The value of teamwork—like the desire to brew beer—is ancient and universal.
John Donne wrote that no one is an island. Posters bearing Harry Truman’s quip about sharing the credit could cover square miles. A team is a group of people working towards the same goal, but merely grouping people together doesn’t automatically result in a team, much less a performant one.
The same truths hold true for beer brewing—and for digital product development.
How does DockYard cultivate a culture that produces highly-effective teams full of teammates who trust and respect each other (more on team chemistry and how it pays off in part two of this series). By using the same foundation you would to package beer: safety, then quality, then speed.
Safety, Quality, Speed
Several years ago, when my son was small and I found myself at a career crossroads, I got a job at Karbach Brewing Company, a fast-growing craft brewery in Houston, Texas. Brewery production jobs are hard, sweaty, and sometimes dangerous.
Combine that environment with pressing deadlines and a discerning customer base and you’re left with a similar dilemma to one that software teams face: What do you prioritize to get the product packaged in time? For our production team, it was:
Safety first Then quality Then speed
Before the brewery, I’d worked in a SaaS shop and in consultant roles as a project manager, and when I was introduced to this maxim at Karbach, I immediately thought it was applicable to all sorts of other product teams.
Here’s how I apply this three-part priority list to my own teams today:
When packaging beer or operating in any industrial environment, the need for safety is obvious. It doesn’t matter how much product you can package if workers end up with injuries from heavy machinery day after day. Many breweries won’t even take you on a group tour if you’re wearing open-toed shoes.
In software it’s more subtle (no one’s getting run over by a forklift or burned by chemicals) but the need for safety first is clear and present. In teams of all professions this is psychological safety: Workers who feel safe in their team environment feel unafraid to make mistakes, freely offer suggestions without expecting ridicule, don’t feel compelled to exaggerate abilities or posture, and freely ask for help when they need it.
Without psychological safety, you’ll never be able to realize your team’s full potential.
Quality doesn’t come before safety because a toxic culture, even one that produces good work isn’t sustainable for the business or the people.
In craft beer packaging, it’s no good to make your quota of cases by the deadline if you ship off-flavored product or leaking cans (quality comes before speed!).
In software, we all know that speed without quality creates products that are full of defects and bugs. Rushing to start building without a solid grasp of the business needs behind the end product will get you to MVP faster, but you’ll turn out something that’s poorly designed and non-functional: too minimal to be viable.
In brewing, it’s even worse if in the team’s rush they neglected to take the forklift slowly around that blind corner and hit someone or something (safety comes before speed!).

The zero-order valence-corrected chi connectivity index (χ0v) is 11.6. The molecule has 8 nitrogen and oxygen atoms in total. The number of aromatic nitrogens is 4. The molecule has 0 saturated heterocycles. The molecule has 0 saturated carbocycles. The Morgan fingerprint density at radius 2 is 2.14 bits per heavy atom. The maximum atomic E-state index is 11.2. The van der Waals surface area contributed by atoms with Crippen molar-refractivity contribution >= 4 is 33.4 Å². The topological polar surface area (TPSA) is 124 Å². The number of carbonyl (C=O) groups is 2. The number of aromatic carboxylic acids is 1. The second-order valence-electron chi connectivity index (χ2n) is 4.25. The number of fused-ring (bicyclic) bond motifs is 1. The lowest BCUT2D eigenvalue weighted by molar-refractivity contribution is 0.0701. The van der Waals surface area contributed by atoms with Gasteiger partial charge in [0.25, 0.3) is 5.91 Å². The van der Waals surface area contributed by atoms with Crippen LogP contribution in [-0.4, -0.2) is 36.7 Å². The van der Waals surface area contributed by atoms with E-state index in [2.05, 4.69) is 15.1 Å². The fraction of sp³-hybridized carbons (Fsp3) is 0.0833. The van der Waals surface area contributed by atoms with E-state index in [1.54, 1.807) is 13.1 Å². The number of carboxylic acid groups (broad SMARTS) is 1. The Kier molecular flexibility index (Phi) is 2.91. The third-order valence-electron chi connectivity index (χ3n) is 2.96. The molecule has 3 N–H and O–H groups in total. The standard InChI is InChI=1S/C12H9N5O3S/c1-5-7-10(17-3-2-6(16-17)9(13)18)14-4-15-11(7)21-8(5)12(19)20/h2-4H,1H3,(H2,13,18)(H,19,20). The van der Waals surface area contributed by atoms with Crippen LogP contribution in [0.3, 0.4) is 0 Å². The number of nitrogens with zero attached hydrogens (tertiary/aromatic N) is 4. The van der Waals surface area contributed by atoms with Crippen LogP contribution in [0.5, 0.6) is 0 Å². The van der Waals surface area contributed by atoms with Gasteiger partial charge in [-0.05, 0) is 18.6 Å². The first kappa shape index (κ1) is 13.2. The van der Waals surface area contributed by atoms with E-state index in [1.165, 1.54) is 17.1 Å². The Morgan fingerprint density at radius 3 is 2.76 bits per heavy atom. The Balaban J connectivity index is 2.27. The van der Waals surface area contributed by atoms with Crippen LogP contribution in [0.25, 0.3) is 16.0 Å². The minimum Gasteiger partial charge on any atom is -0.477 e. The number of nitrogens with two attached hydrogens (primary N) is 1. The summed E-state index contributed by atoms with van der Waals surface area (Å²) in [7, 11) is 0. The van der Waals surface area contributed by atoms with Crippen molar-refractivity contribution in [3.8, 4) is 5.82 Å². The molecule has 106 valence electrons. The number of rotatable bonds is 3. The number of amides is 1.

In software, speed without safety looks like unreasonable and arbitrary deadlines that require weeks or even months of grind time to meet. And that leads to serious burnout.
Putting speed before safety can show up as a project manager or stakeholder who seems to only care about when it will be done. If the team leads and clients push speed above all else, the team will eventually collapse through attrition or dysfunction.
Putting it Into Practice.
To put this concept into use, it’s instructive to facilitate a retro with a struggling team through the lens of safety first, then quality, then speed.
If your team is struggling to communicate with each other and notes feelings of isolation or burnout, team safety probably needs nurturing.
Lara Hogan recently wrote that “what we recognize is what we reward,” and this is a helpful guide for the Scrum coach or team lead—if a team member is particularly compassionate and kind to their peers, praise them publicly for their efforts. For a less hierarchical way of helping teammates connect and appreciate each other, consider for your next retro a format that incorporates kudos, like FLAT (T stands for “Thank you notes”).
If the “What didn’t go well?” column is full of gripes about feeling helpless about missed deadlines and painful time crunches, speed might be encroaching on quality.
As team leaders, we must take an honest look at our own actions: Could we be shielding the team better from client vagaries? Did we not set realistic expectations at contract negotiation time? Perhaps the stakeholders need more frequent or in-depth updates to sate their desire for information in lieu of a delivery? Identify the source of the pressure and take steps to relieve it.
As always, as team leaders, we should model the behavior we want to see in the team: Ensure everyone has space to speak, encourage new ideas, and firmly weed out the seedlings of toxic behavior before they can root.
Now get out there and be safe!
Ready to put DockYard’s top-notch teams of engineers, designers, and client partners to work for you? Get in touch today.